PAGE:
- Cooking smells
- DIY during reasonable hours
- Minor or occasional car repairs
- Young people gathering socially or children playing
- Someone parking lawfully outside your home
- Civic disputes between neighbours (such as boundary issues or shared driveways)
- Day to day living noises such as:
- Footsteps in a neighbouring property
- Children playing,
- Occasional dog barks
- The noise of household appliances, or music or TV noise at a low level.
Rights and Obligations
The Tenancy Agreement, whether it is a Starter Tenancy or Assured Non Shorthold – is a contract between jLiving and its tenants and gives rights and responsibilities to all. All tenants have the right to live peacefully in their own home but also have the responsibility of ensuring that they and or their visitors do not cause nuisance or harassment to others.
The Tenancy Agreement has a number of clauses clearly stating how tenants and their visitors must not do anything that causes a nuisance or harasses others. All tenants are reminded of these obligations at the time of the commencement of their tenancy and these are reviewed throughout the 1st year of the tenancy i.e. the Starter Tenancy period. These responsibilities are also indicated within the Tenants Handbook.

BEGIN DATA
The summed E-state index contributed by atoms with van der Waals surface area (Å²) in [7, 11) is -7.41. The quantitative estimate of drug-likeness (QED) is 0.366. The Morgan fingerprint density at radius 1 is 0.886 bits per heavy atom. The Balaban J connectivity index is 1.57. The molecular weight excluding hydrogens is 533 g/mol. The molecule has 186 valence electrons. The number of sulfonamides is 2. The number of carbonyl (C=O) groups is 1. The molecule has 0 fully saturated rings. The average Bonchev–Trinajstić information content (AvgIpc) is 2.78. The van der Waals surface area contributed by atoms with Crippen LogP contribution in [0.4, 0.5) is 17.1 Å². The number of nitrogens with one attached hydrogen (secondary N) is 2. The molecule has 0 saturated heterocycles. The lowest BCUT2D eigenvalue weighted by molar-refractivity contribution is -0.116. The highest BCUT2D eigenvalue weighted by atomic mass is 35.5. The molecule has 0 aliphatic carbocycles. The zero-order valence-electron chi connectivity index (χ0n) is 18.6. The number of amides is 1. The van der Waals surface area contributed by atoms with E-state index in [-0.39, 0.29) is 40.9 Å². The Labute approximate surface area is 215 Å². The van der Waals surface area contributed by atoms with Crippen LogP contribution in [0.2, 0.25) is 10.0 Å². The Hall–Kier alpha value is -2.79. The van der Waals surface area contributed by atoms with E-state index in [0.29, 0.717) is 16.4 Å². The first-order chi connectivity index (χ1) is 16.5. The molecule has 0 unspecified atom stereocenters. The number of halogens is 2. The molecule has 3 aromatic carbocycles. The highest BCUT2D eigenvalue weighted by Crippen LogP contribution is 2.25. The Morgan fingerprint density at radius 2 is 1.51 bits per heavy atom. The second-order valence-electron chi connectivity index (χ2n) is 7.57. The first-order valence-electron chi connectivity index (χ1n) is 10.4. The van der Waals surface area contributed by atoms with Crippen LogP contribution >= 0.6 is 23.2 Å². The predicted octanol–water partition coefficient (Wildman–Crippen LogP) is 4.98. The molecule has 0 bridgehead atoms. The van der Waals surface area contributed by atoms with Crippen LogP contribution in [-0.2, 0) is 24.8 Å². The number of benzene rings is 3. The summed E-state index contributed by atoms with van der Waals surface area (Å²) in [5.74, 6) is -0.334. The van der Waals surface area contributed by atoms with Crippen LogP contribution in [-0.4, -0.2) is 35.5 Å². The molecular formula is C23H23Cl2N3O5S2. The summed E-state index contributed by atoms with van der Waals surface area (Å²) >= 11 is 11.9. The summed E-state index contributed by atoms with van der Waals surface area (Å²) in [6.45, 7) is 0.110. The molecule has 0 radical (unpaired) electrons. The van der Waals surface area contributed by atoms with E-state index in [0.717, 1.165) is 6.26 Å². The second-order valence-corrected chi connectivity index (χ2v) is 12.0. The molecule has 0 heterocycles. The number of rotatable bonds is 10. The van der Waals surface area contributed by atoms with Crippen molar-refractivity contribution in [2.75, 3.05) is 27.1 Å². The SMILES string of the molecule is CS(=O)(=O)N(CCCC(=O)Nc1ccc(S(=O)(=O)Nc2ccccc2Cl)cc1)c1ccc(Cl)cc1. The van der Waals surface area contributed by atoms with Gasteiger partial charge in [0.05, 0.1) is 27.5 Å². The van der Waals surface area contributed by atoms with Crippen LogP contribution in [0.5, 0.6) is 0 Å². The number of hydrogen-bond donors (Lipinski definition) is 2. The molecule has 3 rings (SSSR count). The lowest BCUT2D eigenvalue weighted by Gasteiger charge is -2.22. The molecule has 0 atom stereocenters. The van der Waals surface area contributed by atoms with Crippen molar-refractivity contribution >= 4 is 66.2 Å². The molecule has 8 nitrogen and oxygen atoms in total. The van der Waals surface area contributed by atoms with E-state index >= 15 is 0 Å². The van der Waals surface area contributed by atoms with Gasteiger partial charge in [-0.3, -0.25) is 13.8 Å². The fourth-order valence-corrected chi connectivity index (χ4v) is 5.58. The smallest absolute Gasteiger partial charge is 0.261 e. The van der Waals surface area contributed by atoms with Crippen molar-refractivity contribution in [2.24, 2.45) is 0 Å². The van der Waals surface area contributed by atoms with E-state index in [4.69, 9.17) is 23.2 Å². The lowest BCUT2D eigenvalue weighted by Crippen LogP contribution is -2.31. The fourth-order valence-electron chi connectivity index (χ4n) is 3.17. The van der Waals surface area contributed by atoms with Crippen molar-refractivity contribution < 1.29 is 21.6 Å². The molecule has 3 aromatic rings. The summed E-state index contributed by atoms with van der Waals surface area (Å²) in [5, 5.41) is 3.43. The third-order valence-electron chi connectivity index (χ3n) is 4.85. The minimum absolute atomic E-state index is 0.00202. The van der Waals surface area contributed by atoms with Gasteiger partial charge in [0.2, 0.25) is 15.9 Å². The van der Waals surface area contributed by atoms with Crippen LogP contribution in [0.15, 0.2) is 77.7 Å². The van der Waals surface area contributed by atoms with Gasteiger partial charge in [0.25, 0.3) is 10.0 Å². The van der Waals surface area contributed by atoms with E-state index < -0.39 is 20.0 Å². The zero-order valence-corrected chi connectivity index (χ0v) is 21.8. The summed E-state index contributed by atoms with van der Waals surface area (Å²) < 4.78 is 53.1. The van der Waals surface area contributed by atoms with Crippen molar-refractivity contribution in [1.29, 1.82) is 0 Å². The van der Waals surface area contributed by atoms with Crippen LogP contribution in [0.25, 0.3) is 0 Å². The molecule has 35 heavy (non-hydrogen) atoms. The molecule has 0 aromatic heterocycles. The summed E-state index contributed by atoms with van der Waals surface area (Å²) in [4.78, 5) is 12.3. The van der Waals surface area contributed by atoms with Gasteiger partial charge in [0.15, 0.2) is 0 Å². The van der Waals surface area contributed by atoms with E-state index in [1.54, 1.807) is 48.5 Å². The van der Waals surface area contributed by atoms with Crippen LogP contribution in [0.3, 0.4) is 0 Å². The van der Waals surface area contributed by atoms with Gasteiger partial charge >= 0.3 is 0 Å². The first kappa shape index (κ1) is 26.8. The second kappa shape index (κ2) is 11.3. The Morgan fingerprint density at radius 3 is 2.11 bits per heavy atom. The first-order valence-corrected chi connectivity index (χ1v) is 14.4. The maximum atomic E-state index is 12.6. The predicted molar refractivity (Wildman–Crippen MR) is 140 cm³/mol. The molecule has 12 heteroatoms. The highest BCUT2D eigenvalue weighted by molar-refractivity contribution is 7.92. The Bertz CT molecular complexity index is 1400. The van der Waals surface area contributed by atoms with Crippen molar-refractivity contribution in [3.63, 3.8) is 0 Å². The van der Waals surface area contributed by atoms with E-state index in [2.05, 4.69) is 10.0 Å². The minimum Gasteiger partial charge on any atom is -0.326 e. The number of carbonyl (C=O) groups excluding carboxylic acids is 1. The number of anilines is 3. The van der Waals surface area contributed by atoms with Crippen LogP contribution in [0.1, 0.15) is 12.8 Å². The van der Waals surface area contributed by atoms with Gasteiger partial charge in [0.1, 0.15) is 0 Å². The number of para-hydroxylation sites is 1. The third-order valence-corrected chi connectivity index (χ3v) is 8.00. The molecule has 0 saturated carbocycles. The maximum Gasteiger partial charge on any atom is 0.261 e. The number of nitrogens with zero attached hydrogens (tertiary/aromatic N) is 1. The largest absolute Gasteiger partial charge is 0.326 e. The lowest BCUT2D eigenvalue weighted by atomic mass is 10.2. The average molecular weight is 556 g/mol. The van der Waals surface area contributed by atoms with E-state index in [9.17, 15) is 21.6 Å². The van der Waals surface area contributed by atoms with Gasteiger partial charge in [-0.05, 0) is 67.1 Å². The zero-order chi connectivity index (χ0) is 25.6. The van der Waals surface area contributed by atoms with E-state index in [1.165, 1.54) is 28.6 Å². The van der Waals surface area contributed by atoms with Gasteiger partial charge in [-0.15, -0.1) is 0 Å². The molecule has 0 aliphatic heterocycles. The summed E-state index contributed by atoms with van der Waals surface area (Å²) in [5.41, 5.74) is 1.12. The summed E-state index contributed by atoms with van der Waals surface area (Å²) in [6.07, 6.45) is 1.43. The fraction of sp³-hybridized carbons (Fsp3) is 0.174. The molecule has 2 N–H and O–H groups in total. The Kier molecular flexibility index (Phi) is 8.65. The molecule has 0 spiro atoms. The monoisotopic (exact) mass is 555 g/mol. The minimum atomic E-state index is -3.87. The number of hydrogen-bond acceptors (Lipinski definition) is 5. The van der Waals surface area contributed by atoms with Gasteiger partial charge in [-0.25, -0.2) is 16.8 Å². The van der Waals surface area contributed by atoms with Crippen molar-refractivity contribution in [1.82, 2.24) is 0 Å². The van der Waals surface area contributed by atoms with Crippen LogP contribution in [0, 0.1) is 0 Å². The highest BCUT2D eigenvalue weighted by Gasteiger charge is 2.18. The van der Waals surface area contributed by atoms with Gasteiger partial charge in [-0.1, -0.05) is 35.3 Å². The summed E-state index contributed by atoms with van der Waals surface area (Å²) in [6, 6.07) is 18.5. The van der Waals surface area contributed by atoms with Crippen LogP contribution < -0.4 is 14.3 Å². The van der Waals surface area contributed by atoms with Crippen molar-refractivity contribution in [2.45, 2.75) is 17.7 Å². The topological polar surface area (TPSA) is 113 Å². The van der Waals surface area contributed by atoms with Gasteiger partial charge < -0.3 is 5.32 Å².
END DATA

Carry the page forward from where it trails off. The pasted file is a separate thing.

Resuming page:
- To use the property for residential purposes only and as the tenants principal home – not to operate any trade, business or profession at the property or within the premises as a whole that might cause a nuisance or annoyance to other persons in the neighbourhood.
- Neither to cause nor to allow members of his or her household or visitors to cause a nuisance or annoyance to other persons in the neighbourhood or to any tenant agent employee or contractor of the Association.
- Neither to commit nor to allow members of his or her household or visitors to commit any harassment or threat of harassment on the grounds of race, colour, religion, gender, sexual orientation or disability that may interfere with the peace and comfort of or cause offence to other persons in the neighbourhood or to any tenant employee or contractor of the Association.
- Neither to play nor to all to be played any radio television record or tape recording or musical instrument so loudly that it causes a nuisance or annoyance to other persons in the neighbourhood or can be heard outside the premises between the hours of 11.00pm and 8.30am.
- No pets are to be kept on the premises unless it is a Guide Dog – essential for a tenant’s peaceable occupation.
- To ensure that the religious observance of other tenants and their visitors is observed at all times.
- Not to block roadways and other vehicular access and to keep them and the car parking spaces clear of unroadworthy vehicles and other obstructions.
- Not to commit or allow / enable visitors to commit any act associated with the illegal use or supply of drugs.
- Not to commit or allow / enable visitors to commit threats, acts of violence or wilful damage to property.